Title: Justice Hilton Must Also Go
Author: Bhagat Singh
Topics: India, letter
Date: 25th June, 1930
Source: http://www.shahidbhagatsingh.org/index.asp?link=justice_hilton
Notes: [Our case before the Special Tribunal opened on May 5, 1930. On May 12 the presiding judge lost his temper on the question of a song. He ordered that the accused be handcuffed. The accused resisted. They were removed from the court by force and sent back to the jails. The accused boycotted the court from the next day onward and demanded that the presiding judge must apologise, on he should be removed.
On June 21 the presiding judge was removed, but along with him the Government removed Justice Agha Haider also who was the next senior judge and was sympathetic towards the accused.
On June 23 the accused went to the court to find Justice Hilton, who was a party to the order, presiding over the Tribunal. The accused objected to it and demanded that either Justice Hilton should dissociate himself from the order or he should apologise, failing which he should also dissociate himself from the order or he should apologise, failing which he should also be removed from the Tribunal. It was in this context that Bhagat Singh wrote this letter.]

The Commissioner,
The Special Tribunal,
Lahore Conspiracy Case, Lahore.


Whereas two judges of the Tribunal have withdrawn or have been made to withdraw themselves from the Tribunal and two new judges have been appointed in their place, we feel that a statement is very necessary on our part to explain our position clearly so that no misunderstanding may be possible.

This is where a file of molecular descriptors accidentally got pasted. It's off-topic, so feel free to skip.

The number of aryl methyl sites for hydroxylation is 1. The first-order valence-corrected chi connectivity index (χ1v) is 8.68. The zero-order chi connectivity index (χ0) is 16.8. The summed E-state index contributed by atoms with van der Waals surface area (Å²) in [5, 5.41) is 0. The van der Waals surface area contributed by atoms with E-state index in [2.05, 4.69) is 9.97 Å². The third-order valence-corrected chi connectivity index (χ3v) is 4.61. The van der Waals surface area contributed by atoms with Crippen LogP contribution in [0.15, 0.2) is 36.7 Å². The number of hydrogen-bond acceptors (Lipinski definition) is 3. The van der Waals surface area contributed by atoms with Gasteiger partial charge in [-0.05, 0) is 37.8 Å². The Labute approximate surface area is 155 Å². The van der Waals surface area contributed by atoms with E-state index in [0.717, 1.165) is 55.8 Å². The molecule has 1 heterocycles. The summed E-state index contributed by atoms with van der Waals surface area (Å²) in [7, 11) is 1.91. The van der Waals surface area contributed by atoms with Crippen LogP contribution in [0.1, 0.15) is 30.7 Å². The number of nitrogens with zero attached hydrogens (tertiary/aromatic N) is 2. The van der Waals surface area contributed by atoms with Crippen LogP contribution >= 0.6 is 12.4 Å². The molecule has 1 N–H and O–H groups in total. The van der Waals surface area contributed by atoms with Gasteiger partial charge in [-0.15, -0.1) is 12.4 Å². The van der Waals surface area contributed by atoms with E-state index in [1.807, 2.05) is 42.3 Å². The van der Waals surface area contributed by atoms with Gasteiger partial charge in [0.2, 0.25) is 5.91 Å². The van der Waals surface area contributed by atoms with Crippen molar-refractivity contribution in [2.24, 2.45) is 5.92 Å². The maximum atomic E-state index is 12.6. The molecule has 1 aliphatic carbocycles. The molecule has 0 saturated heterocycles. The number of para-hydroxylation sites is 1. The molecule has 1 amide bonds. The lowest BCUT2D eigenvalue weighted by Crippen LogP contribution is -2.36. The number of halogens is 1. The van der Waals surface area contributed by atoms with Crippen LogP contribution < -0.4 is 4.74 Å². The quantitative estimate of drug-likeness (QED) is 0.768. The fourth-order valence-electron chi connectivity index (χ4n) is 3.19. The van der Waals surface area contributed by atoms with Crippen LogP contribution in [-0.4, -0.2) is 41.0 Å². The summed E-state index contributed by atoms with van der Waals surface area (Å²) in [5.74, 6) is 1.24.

It was on 12th May, 1930, that an order was passed by Mr. Justice Coldstream, the then President, to handcuff us in asking the court to inform us as to the cause of this sudden and extraordinary order was not thought worth consideration. The police handcuffed us forcibly and removed us back to jail. One of the three judges, Mr. Agha Harider, on the following day, dissociated himself with that order of the President. Since that day we have not been attending court.

Our condition on which we were prepared to attend court was laid before the Tribunal on the next day, namely that either the President should apologise or he should be replaced; by this we never meant that a judge who was a party to that order should take the place of the President.

For more than five weeks no heed was paid to the grievances of the accused.

According to the present formation of the Tribunal, both the President and the other judge who had dissociated himself from the order of the President, have been replaced by two new judges. Thus the judge who was a party to that order — as the President gave the order on behalf of the majority — has now been appointed the President of the Tribunal. In these circumstances we want to emphasise one thing that we had absolutely no grudge against the person of Mr. Justice Coldstream. We had protested against the order passed by the President on behalf of the majority and the subsequent maltreatment meted out to us. We have every respect for Mr. Justice Coldstream and Mr. Justice Hilton that should be expected from man to man. And as our protest was against a certain order we wanted the President to apologise, which meant apology by the President on behalf of the Tribunal who was responsible for that order. By the removal of the President the Position is not changed because Mr. Justice Hilton, who was a party to the order, is presiding in place position has added an insult to injury.

Yours, etc.
25th June, 1930 Bhagat Singh, B.K. Dutt